It may be time for a new point of view. For me some things have not changed, America does have an interest in preserving international law –  but that seldom is less clear and compelling over other interests than it is here. The Ukraine government is becoming legitimate but it is not clearly legitimate and was less so when the crisis started so its legal rights are less clear. In addition, Crimea is vital to Russian interest and the natural gas pipelines are vital to Russia, Ukraine and the European Union. So people are not inclined to be held back when real arguments can be made that they are not under valid restrictions.

Things have evolved since I began posting. The strategies employed by all so far seem to have prevented war thus far. But as specified above Russian tanks and troops are at the border of Ukraine and Crimea is voting in a referendum on its status vis-a-vis Russia and Ukraine on the 16th. What will happen next?

The West and Russia have generally denounced each of the two claiming heads of government and regimes as not legitimate. The USA seems to insist on Russian withdrawal from Crimea and denounces the referendum. However, the US Congress has stalled even the billion dollars in aid to Ukraine. We have deployed resources in the region but I neither condemn nor endorse that use of resources. I also understand the reticence of Congress. This is not an easy situation.

I recently wrote eslewhere that “One useful mental exercise for any crisis is to imagine what one might do, urge and agitate for if one were a pure dictator over a country such as has never existed perhaps and could truly do what ever one wishes.” I think that is right, and one often sees that there are no easy solutions.

In that case and acting for your country what might you do? For many of us around the world we could leave this to Russia and Ukraine. But is that realistic for the EU or even for the USA?

In that abstract sense of a mental exercise  I believe I would have decided long ago that Russia must keep Crimea if Ukraine goes free of her real authority and the Crimean majority supports it. I don’t think we can move troops into the region but perhaps we could bend a few rules to help the populist militia feel and be more authentic even helping lots of hunters flying into Ukraine from the west and leaving their weapons behind.  Ukraine will have to offer Russia very generous pipeline concession, in the short term at least. I thin we should urge them to extend  full pardon for regime members choosing to go into Russia and whom Russia accepts. I would urge Ukraine to set up a relocation authority for Ukrainians in Crimea to come North and Russians in Ukraine to go to Crimea if they choose. I would support Poland and Romania in creating treaties, trade assurances and cultural missions. I would seek to explain how the law is full of messy issues in this case.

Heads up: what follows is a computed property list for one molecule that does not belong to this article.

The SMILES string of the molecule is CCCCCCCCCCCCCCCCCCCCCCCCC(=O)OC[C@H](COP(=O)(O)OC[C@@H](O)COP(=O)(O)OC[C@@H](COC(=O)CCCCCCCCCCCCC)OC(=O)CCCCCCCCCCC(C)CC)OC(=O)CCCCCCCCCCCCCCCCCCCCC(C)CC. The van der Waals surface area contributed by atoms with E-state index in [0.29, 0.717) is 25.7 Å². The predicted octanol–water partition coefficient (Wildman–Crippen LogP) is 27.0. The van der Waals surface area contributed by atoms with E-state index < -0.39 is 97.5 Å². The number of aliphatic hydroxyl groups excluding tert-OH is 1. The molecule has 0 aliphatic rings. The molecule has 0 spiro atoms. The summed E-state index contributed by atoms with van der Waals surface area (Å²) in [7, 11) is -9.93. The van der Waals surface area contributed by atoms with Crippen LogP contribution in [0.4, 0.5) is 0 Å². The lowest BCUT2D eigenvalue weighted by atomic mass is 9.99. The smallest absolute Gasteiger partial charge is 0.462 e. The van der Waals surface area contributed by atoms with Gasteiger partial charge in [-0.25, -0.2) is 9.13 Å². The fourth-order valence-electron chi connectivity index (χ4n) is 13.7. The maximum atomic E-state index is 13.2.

Somehow the US seems to be  in a position where it must assure top level Russian officials that invasion of the rest of Ukraine would provoke serious repercussions over time and I would increase military aid to countries West and South of Ukraine. Would that work out well? I cannot be sure.

It may be that what is happening now is better. However, it does not feel good. Pushing Ukraine to harsh rhetoric, calling for Russia to quit breaking the law with no explanation of the complexities and not getting Ukraine aid are all depressingly undesirable to my view. Would you care to discuss some options? Do you believe war is possible — and can it spread — and when?

I feel far from where I would like to see things going right now. Blog posts like this by private parties are risky and thankless enough. But there is no reason to pretend that our system does not rely on such media. These discussions have always gone on. In a sense they are a political dead-end for someone in my position more often than not. But they do provide a a part of the public discourse for which the USA has always been known. So I feel compelled to blog here. I also hope for a bteer result than can be reasonably expected.

Real Politics, the Politics of Reality and Me

It is an interesting time for politics for those who have time and energy to keep up their interest in politics. This may include me sometimes more than others. What could be more compelling than watching the news and expatiating on is implications? Well quite a few things in point of fact. For me just now my father’s cancer has me well distracted from the problems with Obamacare, same sex marriage, the Afghanistan situation, the low rates of labor force participation in the United States, the ongoing BP leak situation, the nightmare of water management in the country, the escalating tensions with Russia (related to Ukraine, Snowden, Syria, the EU, East Asia and other matters), the North Korean missile tests, the downsizing of the U. S. Army and the vast unrest joined to isolated misanthropy which is gripping our country. Yes it is a good time for political speculation but it is not the only thing worth thinking about. In fact it is true that most Americans have little connection to many of these political issues.